READ ALSO: ‘Anyone can do it’: Why passing your Italian driving test isn’t as difficult as it sounds

It’s still hard to say, as the authorities continue to advise UK licence holders to sit their Italian driving test, while stating that the two governments are still working on an agreement.

The embassy’s most recent announcement was a Facebook post in April acknowledging that “many of you are concerned” about the issue.

“We continue to work at pace to reach a long-term agreement with Italy, so that residents can exchange their UK driving licences without taking a test, as Italian licence holders can in the UK,” the embassy stated.

British residents of Italy can use their driving licenses until the end of this year, the government has confirmed.

British residents of Italy can presently use their driving licences until the end of this year. Photo by PACO SERINELLI / AFP

The embassy reiterated the need for UK licence holders to consider the possibility of obtaining an Italian driving licence via a test, stating: “It is important that you currently consider all your options, which may include looking into taking a driving test now.”

READ ALSO: Getting your Italian driving licence: the language you need to pass your test

So is it true that most European nations have reached successful agreements with the UK over reciprocal driving licence recognition and exchange and the Italian deal is lagging behind?

The evidence suggests so.

UK licence exchange agreements across Europe

As things stand, Italy and Spain are the only European countries where licence exchange negotiations are ongoing.

British drivers living in Spain are becoming increasingly disgruntled at the lack of solutions, as authorities have still made no decision on exchanging driving licences or reaching a deal.

UK licence holders in Spain are currently in limbo, unable to drive until they either get a Spanish driving licence or a deal is finally reached between Spanish and UK authorities for the mutual exchange of licences post-Brexit.

Since May 1st 2022, drivers who’ve been residents in Spain for more than six months and who weren’t able to exchange their UK licences for Spanish ones cannot drive in Spain.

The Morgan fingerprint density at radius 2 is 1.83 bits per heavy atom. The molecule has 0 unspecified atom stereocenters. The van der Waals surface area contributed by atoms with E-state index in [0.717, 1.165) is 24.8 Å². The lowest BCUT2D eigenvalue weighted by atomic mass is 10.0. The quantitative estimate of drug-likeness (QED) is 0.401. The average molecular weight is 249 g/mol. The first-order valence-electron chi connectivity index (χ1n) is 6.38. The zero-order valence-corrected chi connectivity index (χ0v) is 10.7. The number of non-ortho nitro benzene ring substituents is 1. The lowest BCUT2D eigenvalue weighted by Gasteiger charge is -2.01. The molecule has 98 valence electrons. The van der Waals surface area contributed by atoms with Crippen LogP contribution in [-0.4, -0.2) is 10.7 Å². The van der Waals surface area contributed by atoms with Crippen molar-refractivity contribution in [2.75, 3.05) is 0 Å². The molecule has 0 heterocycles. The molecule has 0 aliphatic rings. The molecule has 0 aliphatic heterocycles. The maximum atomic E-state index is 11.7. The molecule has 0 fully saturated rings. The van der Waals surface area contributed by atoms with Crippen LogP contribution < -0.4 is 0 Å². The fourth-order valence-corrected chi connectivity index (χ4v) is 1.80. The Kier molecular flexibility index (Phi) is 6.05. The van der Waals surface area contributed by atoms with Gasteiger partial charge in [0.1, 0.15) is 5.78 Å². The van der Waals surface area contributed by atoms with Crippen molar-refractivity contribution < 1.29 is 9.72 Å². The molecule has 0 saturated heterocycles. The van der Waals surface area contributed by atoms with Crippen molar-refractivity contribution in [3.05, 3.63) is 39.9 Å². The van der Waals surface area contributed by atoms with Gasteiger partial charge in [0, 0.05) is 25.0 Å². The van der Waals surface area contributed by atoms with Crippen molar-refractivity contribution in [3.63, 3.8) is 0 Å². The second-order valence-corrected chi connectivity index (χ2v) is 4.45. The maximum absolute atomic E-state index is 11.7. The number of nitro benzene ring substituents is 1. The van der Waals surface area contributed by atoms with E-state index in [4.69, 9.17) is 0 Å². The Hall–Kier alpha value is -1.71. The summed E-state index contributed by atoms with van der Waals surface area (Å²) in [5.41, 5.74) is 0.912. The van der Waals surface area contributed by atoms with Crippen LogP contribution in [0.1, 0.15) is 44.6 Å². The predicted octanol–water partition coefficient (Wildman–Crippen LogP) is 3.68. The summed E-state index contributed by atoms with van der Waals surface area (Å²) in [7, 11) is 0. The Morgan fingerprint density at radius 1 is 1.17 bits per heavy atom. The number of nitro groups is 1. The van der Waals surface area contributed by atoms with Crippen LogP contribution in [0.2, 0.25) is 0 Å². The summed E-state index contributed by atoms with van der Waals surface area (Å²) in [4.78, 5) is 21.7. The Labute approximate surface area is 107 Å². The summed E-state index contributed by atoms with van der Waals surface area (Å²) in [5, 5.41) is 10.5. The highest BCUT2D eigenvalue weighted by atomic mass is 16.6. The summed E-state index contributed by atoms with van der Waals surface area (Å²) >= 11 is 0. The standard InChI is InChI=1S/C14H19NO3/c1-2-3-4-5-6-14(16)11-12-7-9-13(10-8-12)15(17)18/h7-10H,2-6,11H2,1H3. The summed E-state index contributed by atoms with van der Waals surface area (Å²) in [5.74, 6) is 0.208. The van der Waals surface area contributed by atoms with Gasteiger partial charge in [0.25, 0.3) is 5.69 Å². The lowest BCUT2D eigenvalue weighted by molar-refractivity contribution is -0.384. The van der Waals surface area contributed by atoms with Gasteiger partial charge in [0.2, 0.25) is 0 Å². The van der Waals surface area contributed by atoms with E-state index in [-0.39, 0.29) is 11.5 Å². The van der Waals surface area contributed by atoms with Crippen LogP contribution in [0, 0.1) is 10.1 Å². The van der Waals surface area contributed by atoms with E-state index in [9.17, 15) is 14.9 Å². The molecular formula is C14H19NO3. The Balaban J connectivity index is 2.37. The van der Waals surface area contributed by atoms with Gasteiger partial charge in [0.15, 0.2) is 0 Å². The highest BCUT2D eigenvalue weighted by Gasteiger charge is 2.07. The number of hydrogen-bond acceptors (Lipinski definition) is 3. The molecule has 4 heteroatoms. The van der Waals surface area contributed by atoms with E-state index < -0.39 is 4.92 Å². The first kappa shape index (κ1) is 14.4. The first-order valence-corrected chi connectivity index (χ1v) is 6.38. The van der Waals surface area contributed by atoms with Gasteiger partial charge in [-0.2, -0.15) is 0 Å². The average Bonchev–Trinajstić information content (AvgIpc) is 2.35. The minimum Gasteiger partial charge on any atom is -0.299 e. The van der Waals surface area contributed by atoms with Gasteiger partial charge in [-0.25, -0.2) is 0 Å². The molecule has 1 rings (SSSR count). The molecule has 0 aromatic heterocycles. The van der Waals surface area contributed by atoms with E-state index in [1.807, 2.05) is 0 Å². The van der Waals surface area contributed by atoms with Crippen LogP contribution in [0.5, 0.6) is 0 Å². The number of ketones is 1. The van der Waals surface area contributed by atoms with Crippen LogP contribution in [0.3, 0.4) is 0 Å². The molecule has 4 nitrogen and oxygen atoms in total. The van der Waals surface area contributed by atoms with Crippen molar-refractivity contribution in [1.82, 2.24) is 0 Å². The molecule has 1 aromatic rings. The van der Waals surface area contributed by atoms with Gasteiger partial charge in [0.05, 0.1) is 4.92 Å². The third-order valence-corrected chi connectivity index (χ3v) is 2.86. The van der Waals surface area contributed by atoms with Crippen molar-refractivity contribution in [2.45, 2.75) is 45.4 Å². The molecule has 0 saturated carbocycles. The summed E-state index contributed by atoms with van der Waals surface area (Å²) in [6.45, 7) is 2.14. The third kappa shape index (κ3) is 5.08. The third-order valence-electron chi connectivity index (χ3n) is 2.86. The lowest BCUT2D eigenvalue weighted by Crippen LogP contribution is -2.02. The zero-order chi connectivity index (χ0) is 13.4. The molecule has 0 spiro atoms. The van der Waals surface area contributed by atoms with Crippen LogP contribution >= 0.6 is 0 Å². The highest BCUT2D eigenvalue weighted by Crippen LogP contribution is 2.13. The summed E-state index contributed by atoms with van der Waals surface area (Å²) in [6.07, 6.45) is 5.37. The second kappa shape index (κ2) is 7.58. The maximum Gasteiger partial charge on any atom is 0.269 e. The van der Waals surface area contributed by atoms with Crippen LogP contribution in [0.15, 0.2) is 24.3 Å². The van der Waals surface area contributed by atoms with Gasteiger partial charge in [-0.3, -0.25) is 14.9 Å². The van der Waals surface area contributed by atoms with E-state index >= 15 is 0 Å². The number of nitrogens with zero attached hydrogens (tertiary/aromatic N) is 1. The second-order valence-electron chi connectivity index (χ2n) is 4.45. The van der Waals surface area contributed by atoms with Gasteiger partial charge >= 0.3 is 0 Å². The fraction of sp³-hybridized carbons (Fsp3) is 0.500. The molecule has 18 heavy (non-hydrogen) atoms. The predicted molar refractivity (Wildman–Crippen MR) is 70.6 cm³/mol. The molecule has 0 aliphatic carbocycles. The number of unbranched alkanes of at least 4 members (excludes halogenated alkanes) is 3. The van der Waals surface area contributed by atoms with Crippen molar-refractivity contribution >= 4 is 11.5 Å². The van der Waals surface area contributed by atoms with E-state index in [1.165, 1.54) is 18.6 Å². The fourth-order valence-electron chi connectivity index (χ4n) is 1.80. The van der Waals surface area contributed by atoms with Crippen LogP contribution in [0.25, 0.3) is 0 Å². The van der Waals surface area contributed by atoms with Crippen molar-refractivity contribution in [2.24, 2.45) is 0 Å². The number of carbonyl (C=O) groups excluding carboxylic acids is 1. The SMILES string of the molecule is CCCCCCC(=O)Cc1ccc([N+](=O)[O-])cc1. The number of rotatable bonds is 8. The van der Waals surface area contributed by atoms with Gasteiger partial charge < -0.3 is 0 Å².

French and British authorities reached a licence exchange agreement in June 2021, considered a generous one for UK licence holders residing in France as those with licences issued before January 1st 2021 can continue using their UK licences in France until either the licence or the photocard nears expiry.

Sweden and the UK reached a deal even earlier in March 2021. British people resident in Sweden can exchange their UK driving licences for an equivalent Swedish one, without needing to take a test, just as they could when the country was a member of the European Union. 

In Portugal, resident UK licence holders can continue to use their valid UK licences until December 31st 2022 but they must exchange their licences for Portuguese ones before that date.

Other EU nations which have decided to allow UK licence holders residing in their countries to swap their driving licences without having to take a driving test include Austria, Belgium, Bulgaria, Croatia, Cyprus, Czech Republic, Estonia, Finland, Germany, Hungary, Iceland, Ireland, Latvia, Liechtenstein, Lithuania, Luxembourg, Malta, the Netherlands, Norway, Poland, Romania, Slovakia, Slovenia and Switzerland.   

There are slight variations in the conditions between countries, and some say you “can exchange”, others that you “must exchange” and most encourage UK licence holders to swap “as soon as possible”. In Greece, UK licences continue to be valid without any restrictions or deadlines for exchange.

That leaves Italy and Spain as the two EU/EEA countries where a deal on a straightforward exchange or long-term recognition of UK licences among residents is still hanging in the balance.  

The only question that’s left is why. 

Why are the driving rights of all Britons who resided in Italy before December 31st 2020 not part of the other protected rights they enjoy under the Withdrawal agreement? 

And why is it taking so long to reach an exchange deal?

So far, Italian and British officials have not provided answers to these questions.

The Local will continue to ask for updates regarding the use of British driving licences in Italy.

Are you a British resident in Italy affected by this issue? We’d like to hear your thoughts. Please leave a comment below this article or email the Italian news team here.

Find more information on the UK government website’s Living in Italy section.

See The Local’s latest Brexit-related news updates for UK nationals in Italy here.